A common misconception is that lead acid batteries cost less than lithium-iron phosphate batteries. However, what most fail to consider is that you have to buy many more lead acid batteries — sometimes double, triple or quadruple as many — just to reach the same usable capacity as you would achieve with far fewer lithium-based batteries.
The misconception is largely due to battery manufacturers touting their total rated or nameplate capacity, which is the kWh the battery is theoretically able to store. You have to dig deeper to find a battery’s actual, usable capacity — which is the kWh the battery is able to store after factoring in depth of discharge, efficiency and charge/discharge rate restrictions.
In layman’s terms, nameplate versus useable capacity is not unlike your annual salary versus your actual take home pay after taxes, social security, health care and other expenses have been deducted. In theory, your offer letter says you will earn $50,000 annually, but your paychecks only deliver a usable $32,500.
Depth of discharge, efficiency and charge/discharge rate not only directly impact the number of batteries that must be purchased up front, they also significantly impact the Levelized Cost of Energy, or the overall cost per kWh associated with a battery over the course of its lifetime.
Depth of discharge
When trying to determine which battery is most cost effective, review the allowable or (more important) warrantied depth of the discharge. You can often find this information listed as part of a battery manufacturer’s warranty or product data sheets.
Let’s say you are trying to decide whether to go with 10 kWh total storage capacity of lead acid batteries vs. 10 kWh of total storage capacity of lithium batteries. Since lead acid batteries often can’t be discharged (used) more than 30% to 50% of their total rated capacity at a time (i.e., their state of charge cannot go below 50%) and lithium batteries can often be discharged 80% to 100%, this results in significantly more available energy for the lithium battery and much less usable capacity for the lead acid battery bank.
Before factoring in efficiency or charge/discharge rates, it’s already necessary to purchase double the lead acid batteries to approach the usable capacity of the lithium battery bank, despite both banks having the same rated 10 kWh capacity.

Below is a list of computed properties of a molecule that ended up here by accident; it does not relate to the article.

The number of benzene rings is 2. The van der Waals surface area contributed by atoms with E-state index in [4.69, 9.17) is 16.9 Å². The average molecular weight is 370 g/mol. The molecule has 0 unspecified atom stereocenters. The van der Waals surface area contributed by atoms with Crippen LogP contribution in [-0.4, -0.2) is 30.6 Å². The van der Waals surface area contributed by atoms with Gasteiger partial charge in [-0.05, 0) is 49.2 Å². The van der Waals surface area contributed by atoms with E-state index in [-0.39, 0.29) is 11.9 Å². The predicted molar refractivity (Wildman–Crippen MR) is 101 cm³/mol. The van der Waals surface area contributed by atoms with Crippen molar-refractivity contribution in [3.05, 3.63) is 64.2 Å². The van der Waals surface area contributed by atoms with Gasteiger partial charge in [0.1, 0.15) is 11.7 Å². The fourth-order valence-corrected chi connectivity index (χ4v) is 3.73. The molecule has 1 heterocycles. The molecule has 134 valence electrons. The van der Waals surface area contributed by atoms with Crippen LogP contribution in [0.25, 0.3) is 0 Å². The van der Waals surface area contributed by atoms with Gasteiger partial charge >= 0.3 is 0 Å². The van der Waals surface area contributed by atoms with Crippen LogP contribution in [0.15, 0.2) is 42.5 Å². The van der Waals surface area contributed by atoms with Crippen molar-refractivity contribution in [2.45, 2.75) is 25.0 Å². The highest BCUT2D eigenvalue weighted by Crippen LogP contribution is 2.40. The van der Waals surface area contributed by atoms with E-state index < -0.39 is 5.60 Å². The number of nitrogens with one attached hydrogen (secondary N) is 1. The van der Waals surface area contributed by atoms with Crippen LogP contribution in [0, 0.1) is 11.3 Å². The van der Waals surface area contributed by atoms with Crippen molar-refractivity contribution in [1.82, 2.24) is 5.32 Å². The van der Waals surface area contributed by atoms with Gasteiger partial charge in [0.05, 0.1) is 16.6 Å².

Roundtrip efficiency is the ratio of energy put into a battery versus the energy that comes out of a battery. No battery is 100% efficient because there are always some inefficiencies between the amount of energy sent into the batteries vs. how much energy can actually be used (i.e., is not consumed by the battery during the charge and discharge process). Lithium batteries generally have much higher efficiency than lead acid batteries, which again directly impacts the amount of usable capacity, as demonstrated below.
Therefore, in addition to depth of discharge reducing usable capacity, roundtrip efficiency rates further reduce usable capacity to varying degrees. After factoring in both depth of discharge and roundtrip efficiency in the above example, the lithium batteries have almost four times higher usable capacity than the lead acid batteries, despite having the exact same 10 kWh nameplate capacity. In other words, you would need to purchase 4x as many lead acid batteries as lithium batteries to reach the same usable capacity.
Levelized Cost of Energy: The true cost of a battery over time
Beyond depth of discharge and roundtrip efficiency, be sure to consider cycle life, or the number of charge/discharge cycles you can get out of a battery over the course of its life. Consider this calculation of LCOE.
When evaluating which energy storage solution is best suited for your next project, it’s important to consider the full range of data specifications needed to determine the overall performance and cost of the battery over time, not just the often misleading upfront price point and assumed performance of the published nameplate capacity.
— Solar Builder magazine